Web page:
If you donâ€™t know zhug or zhoug sauce, aka Israeli Chimichurri Sauce, or Salsa Verde you need to get up on it!
I love hot sauce. I mean who doesnâ€™t, but I really really love hot sauce. When I travel domestically or internationally I make it point to sample the local hot stuff. Though I havenâ€™t been to Israel yet, a friend recommended I try and make zhug. Of course I couldnâ€™t pronounce the shit; it looks like Shug but sounds like sklug. Donâ€™t fret the only thing confusing or challenging about the dish is the pronunciation. The dish itself is pretty straightforward.
From here on out Iâ€™ll just refer to it as Israeli Chimichurri, which provides a good visual of the dish and is much easier to pronounce. This week’s sauce meal prep is all about this fiery green sauce. I’m in straight headbanger mode as I crank out four different sauces. Rage Against The Machine’s “Bulls On Parade” is on repeat at volume way past 10!
What is Zhug aka Israeli Chimichurri?
Similar to its South American cousin, Israeli Chimichurri is a mixture of fresh herbs, olive oil, citrus, and spices. Where it differs is the in the use of green chiles and types of spices. Israeli chimichurri packs some heat due to the presence of green chiles like serrano, jalapeÃ±o, or Thai. The spice blend is quite uncommon as it may be the only hot sauce or condiment that uses cardamom. The unique combination of spices, herbs, and chiles nets a sauce that is refreshing, aromatic, earthy, vibrant in color, and tasty with a lil bit of heat.
How to use Israeli Chimichurri
The flavor profile makes it quite versatile; use it:
- On grilled meats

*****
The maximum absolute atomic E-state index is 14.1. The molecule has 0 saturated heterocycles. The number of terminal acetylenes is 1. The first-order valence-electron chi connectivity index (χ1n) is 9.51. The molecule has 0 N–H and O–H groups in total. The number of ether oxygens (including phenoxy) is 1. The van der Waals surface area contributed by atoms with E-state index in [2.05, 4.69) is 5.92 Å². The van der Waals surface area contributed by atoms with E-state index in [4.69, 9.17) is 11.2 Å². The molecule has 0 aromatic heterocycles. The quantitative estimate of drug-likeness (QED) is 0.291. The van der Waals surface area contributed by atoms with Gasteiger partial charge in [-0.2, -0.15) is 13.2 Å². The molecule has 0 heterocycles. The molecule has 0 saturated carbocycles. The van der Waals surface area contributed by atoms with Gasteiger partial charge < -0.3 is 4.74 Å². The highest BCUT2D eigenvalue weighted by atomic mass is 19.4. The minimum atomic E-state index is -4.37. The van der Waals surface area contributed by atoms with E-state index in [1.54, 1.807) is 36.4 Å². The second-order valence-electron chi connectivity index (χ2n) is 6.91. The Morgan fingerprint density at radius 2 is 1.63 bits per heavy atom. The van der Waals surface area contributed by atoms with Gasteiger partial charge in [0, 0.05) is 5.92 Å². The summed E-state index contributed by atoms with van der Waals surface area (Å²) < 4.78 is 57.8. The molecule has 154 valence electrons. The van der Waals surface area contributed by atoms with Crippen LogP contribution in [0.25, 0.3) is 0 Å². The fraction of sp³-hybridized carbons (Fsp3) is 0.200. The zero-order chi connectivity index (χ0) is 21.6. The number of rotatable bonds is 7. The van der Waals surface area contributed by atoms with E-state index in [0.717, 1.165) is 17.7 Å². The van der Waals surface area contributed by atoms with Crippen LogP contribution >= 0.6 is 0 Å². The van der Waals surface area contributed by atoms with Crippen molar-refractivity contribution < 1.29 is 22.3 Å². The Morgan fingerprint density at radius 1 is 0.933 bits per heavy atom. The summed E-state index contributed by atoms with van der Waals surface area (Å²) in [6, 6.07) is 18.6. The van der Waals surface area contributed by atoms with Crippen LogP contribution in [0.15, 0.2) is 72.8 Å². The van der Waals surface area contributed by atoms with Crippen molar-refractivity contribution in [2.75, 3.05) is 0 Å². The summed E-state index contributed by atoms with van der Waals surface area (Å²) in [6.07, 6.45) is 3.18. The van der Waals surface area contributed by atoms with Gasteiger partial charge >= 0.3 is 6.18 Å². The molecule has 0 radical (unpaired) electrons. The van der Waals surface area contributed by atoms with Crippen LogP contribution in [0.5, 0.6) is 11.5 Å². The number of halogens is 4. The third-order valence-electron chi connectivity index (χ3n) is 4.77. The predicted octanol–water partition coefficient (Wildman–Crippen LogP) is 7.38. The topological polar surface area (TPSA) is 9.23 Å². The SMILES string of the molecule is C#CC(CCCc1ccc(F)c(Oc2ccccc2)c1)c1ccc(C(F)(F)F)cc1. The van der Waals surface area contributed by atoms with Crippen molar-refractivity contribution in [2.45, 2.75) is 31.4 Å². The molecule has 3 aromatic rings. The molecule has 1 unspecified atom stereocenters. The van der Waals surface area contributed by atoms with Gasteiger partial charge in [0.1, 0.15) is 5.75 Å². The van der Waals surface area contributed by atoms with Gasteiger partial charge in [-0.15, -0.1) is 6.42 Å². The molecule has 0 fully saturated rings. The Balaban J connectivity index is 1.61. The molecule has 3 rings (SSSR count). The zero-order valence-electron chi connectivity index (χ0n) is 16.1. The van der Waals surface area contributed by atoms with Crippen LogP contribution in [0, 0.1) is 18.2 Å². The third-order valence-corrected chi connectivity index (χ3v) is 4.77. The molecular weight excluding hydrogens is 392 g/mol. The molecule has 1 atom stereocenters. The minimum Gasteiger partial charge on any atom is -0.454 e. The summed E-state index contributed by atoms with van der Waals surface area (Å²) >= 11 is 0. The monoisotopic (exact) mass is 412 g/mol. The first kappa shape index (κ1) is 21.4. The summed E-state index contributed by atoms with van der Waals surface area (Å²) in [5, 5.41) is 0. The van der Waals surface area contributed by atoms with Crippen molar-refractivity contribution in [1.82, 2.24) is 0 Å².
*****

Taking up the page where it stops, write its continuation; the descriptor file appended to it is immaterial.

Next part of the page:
- As a dip for bread especially pita
- To top eggs
- Or if youâ€™re like me and like sweet-heat combinations try it with fruit like ripe melons
- Falafel such as theseÂ Black-eyed Pea Falafel Cakes
Israeli Chimichurri Key Tips
- Adjust the heat level as you see fit. Keep or remove as many seeds from the chiles to adjust your heat levels.
- A little cardamom goes a very long way so be careful
- Donâ€™t make a special trip to the grocery story. Use whatever herbs you have on hand. Similarly any type of green chili will do. And if cardamom isnâ€™t in your spice cabinet, exclude and rely on cumin and coriander.
- I added kale for additional health benefits and substance
Dope beats, fresh eats, best life. Enjoy this simple to make complex tasting Zhoug Sauce.
Israeli Chimichurri Sauce (Zhug)
Shug aka Israeli Chimichurri is a traditional Israeli condiment used on pretty much all foods Israeli. Similar to Argentinian version combines olive oil with citrus and green herbs for a chunky or smooth topping for grilled meats, eggplant, falafels, etc.
- 1 tsp coriander seeds
- 1 tsp cumin seeds
- 1/2 tsp cardamom spice
- 1 bunch kale
- 2 serrano chiles stemmed and quartered
- 1 bunch cilantro chopped
- 3 cloves garlic
- Juice from 1 whole lemon
- 1/2 cup olive oil
- Kosher salt and black pepper
Combine the coriander, cardamom, and cumin seeds in a small pan over medium high heat. Toast until fragrant (roughly 2 minutes) then remove from the heat and cool.
When cool grind in spice grinder then set aside.
Combine kale, spices, chiles, cilantro, garlic, lemon juice and olive oil in a blender or food processor. Pulse until you get the desired consistency then season with salt and pepper.
Store in an airtight container in the refrigerator or use immediately as a condiment/topping.